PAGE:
3. Juilliard School – New York, NY
Juilliard has the benefit of not only having one of the most distinguished names in classical music history, but also has an incredibly impressive list of alumni that have walked from its stages. From actor Robin Williams to trumpeter Miles Davis to cellist Yo-Yo Ma to clarinetist-turned-economist Alan Greenspan. Juilliard, it goes without saying, attracts only the most accomplished faculty in the entire world, including a conductor of a major orchestra in Alan Gilbert, a Pulitzer Prize winner in John Corigliano, and a leading french hornist in Erik Ralske, as well as world-beloved violinist Itzhak Perlman and even pianist Emmanuel Ax.
Students at Juilliard are regularly named prizewinners in all of the top competitions, including the ASCAP and BMI student composer awards, piano competitions like Van Cliburn, and even chamber music competitions like Fischoff. The students also have the benefit of living in a cultural epicenter of America, getting to network with myriads of people and musicians in and out of Juilliard. The advantage of living in New York City as a Juilliard student is phenomenal for those students who are able to capitalize it.
For graduate study, Juilliard could be the very best option in the country, along with Yale and the next two colleges on this list. The acceptance rate at Juilliard is a mere 8%, making it even more selective than Eastman, which accepts 13% of students. However, it is not as selective as the next college listed below…
2. Curtis Institute of Music – Philadelphia, PAThere is no classical musician that has never heard the word “Curtis Institute of Music” in the same sentence as “the Juilliard School” – both schools are regularly compared against each other in the dog eat dog competitive world of classical music performance and education.
Curtis has been a hot school lately, having graduated in the last ten years the likes of international piano sensations Lang Lang and Yuja Wang. Other recent alumni have gone on to principal positions in the major orchestras of Philadelphia, Los Angeles, Houston, Boston, Baltimore, Pittsburgh, and Atlanta, among many others! The school has a tradition of graduating legendary talent, such as Leonard Bernstein, who left the institution with a master’s degree in conducting in the early 1940’s.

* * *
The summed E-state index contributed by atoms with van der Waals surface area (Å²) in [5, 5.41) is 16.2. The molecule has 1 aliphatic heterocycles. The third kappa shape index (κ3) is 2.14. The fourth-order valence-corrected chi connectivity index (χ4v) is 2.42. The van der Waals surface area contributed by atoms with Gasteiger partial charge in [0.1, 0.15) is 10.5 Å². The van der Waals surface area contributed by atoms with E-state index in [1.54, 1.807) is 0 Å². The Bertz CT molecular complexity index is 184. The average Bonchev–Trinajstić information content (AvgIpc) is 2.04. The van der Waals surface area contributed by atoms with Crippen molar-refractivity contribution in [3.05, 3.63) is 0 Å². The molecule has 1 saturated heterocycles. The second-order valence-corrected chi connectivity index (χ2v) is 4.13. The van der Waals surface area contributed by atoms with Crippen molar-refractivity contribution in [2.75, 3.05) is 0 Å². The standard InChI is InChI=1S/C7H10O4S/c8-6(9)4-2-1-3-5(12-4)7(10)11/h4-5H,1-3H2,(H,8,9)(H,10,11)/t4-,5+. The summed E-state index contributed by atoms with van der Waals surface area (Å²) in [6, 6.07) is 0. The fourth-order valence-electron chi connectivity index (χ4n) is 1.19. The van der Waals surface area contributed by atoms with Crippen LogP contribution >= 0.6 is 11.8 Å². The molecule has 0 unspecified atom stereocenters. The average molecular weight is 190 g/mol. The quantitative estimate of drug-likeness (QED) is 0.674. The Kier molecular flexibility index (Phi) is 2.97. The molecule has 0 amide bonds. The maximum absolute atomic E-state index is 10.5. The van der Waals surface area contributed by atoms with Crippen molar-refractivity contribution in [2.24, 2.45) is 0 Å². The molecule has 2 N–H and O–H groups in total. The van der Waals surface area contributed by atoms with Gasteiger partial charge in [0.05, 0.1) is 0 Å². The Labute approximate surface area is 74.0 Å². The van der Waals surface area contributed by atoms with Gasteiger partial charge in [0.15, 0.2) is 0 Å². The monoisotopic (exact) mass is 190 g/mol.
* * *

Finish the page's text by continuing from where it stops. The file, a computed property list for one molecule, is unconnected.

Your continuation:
What sets Curtis above the rest, besides impeccable faculty and an exceptionally noted alumni history, is that it is completely free of charge, a tradition it has held for almost 85 years. This is a benefit not shared by its competitive counterpart, the Juilliard School, nor nearly any other music college in the nation, except for the Yale School of Music graduate program, the Colburn School in Los Angeles, and the Academy of Vocal Arts in Philadelphia. It is, indeed, the most selective music college in the entire world, with acceptance rates typically below 5%.
1. Indiana University Jacobs School of Music (Bloomington, IN)
Perhaps the most impressive, diverse, and extraordinary music school in the entire world, the IU Jacobs School of Music offers unmatched quality of instruction to its large student body of approximately 1,600 music students. Considered to be one of the best schools in the nation for vocal performance, music composition, percussion performance, orchestral conducting, and even music librarianship, the IU Jacobs School of Music is widely known for staging an incredible six operatic productions every single school year. Most other colleges can only afford to stage two!
The institution also boasts an astounding thirteen choirs, seven symphonic orchestras, eight wind bands, a nationally lauded contemporary music ensemble, and well over 600 performances per year. Whether you are a budding undergraduate or an advanced doctoral student, you will never run out of top-level ensembles to perform with or write music for at this school.
With 1600 students, IU Jacobs School of Music hosts an impressive diversity of faculty, from legendary soprano Sylvia McNair to the hallowed pianists Andre Watts and Menahem Pressler. Joshua Bell is also listed as a lecturer on the website, though considering his substantial fame and international concertizing schedule, it is unclear how much time he actually spends at the school teaching. A number of other top musicians teach at Indiana as well.
Although it is not free to attend like Yale, Curtis, and Colburn, the Jacobs School of Music is not only much more affordable to musicians who are residents of Indiana, the school also doles out an unbelievable $5 million dollars per year in merit-based funds. Additionally, students at the entire Indiana University (including music and all other programs) are provided over $280 million each year in loans and federal funding. No student should have to say no to Indiana based on lack of finances.
The IU Jacobs School of Music, our #1 program in the entire nation, is a serious program breeding top-level talent that should be on every single prospective music student’s list.
Featured Image by JasonParis Via Flickr Creative Commons